Gordon Hayward ruined a Disneyland visit, a Hawaiian vacation, a night’s sleep in Hong Kong and a bunch of backyard barbecues in Utah.
On this year’s Fourth of July menu in Jazzland: The conversation about whether the franchise paid too much to keep Derrick Favors and Dante Exum. That subject is a lot more enjoyable than the agonizing about Hayward’s free agency last summer and his eventual choice of Boston, spoiling a holiday that Jazz fans likely never will forget.
In some mixture of self- punishment and therapy, dozens of them played along this week when I asked fans to recall the Hayward vigil of July 4, 2017. The questions: 1) Where were you? 2) Did you allow yourself to be hopeful when his agent denied the initial report in the early afternoon? 3) When did you get over it?
The answers: 1) All around the world, but mostly attending barbecues. 2) Anywhere from “completely” to “not at all.” 3) Any time from fireworks displays that night to never. And, much like “Jesus” is the default answer to most questions in Sunday School, “Donovan Mitchell” works for nearly every Jazz topic.
What’s clear is how much the outlook for the Jazz has changed since the loss of Hayward seemingly stopped the Jazz’s momentum generated by a 2017 playoff series victory over the Los Angeles Clippers. They’ve regrouped impressively. So, to varying degrees, have Jazz fans.
Worries persist about the Jazz’s ability to stay ahead of the Lakers with LeBron James now in Los Angeles (a genuine concern) and if the NBA competitively ceased to exist this week when DeMarcus Cousins joined Golden State (that’s silly). Regardless, the Jazz’s vibe is much more favorable than last summer. That’s why the Hayward episode is worth reliving, just to provide the contrast of how fans are feeling about the franchise now, compared with then.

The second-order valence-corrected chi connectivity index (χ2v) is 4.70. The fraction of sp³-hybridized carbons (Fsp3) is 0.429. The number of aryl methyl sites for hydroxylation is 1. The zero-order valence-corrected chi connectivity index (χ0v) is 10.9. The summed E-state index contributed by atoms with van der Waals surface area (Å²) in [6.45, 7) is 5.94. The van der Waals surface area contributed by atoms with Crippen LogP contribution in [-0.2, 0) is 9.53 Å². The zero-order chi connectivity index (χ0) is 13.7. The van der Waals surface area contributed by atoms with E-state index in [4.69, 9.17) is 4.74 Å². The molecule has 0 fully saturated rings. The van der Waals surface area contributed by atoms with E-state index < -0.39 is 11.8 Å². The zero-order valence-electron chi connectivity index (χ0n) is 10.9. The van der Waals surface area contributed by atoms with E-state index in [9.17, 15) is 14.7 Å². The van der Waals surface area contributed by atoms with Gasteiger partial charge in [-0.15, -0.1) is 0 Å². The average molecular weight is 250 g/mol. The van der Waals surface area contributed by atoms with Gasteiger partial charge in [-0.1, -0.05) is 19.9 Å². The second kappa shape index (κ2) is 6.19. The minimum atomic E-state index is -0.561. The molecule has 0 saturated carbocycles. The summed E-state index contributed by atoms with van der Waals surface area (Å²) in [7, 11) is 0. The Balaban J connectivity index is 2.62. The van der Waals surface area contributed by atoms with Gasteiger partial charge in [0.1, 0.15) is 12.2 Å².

That was a tough day around here, made worse by the five-hour gap between the news of Hayward’s pick of Boston and his official confirmation in the early evening via the posting of his “Thank you, Utah” address in The Players’ Tribune.
Yeah, you’re welcome, G.
In between came agent Mark Bartelstein’s insistence that, contrary to reports, Hayward had not decided anything.
“My hopes were very high when his agent said no decision had been made,” said Spencer Perkins, of Salt Lake City, who concluded, “I’m not over it.”
The Jazz’s future is promising. Yet, the thought remains that for two weeks last summer, the Jazz had Hayward, Mitchell and Rudy Gobert. Spenser Bowen, a Utahn attending Ohio State’s dental school, describes himself as “still bitter, because we need a player exactly like [Hayward] to take the next step.”
That part of this week’s discussion is the most fascinating to me. Jazz fans are all over the map when it comes to processing what happened last July, and how it affected them.
“I got over it when [Mitchell] windmill-dunked in summer league warmups,” said David Jones, of Sandy, who added cryptically, “Son not over it.”
That’s because Jones’ son, Quincy, now 12, so admired Hayward. Hayward hurt people, because they felt attached to him and the Jazz had invested so much in building a team around him. But the franchise has moved on, thanks mainly to Mitchell.
By far the most common response to the getting-over-it question was Mitchell’s 41-point game against New Orleans on Dec. 1. His dunk against the Lakers on Oct. 28 also was a popular choice. Others picked the Jazz’s 11-game winning streak in January and February and the Jazz’s defeat of Oklahoma City in a playoff series, with Mitchell scoring 38 points in the close-out Game 6.
Some fraction of fans got their ‘revenge’ in the first five minutes of the Celtics’ season opener, when Hayward badly injured his leg, sidelining him for the year.
Hayward’s move to Boston felt like a rejection of an entire state, requiring a lot of healing by Mitchell and his teammates. A year later, he seems more than capable of providing it.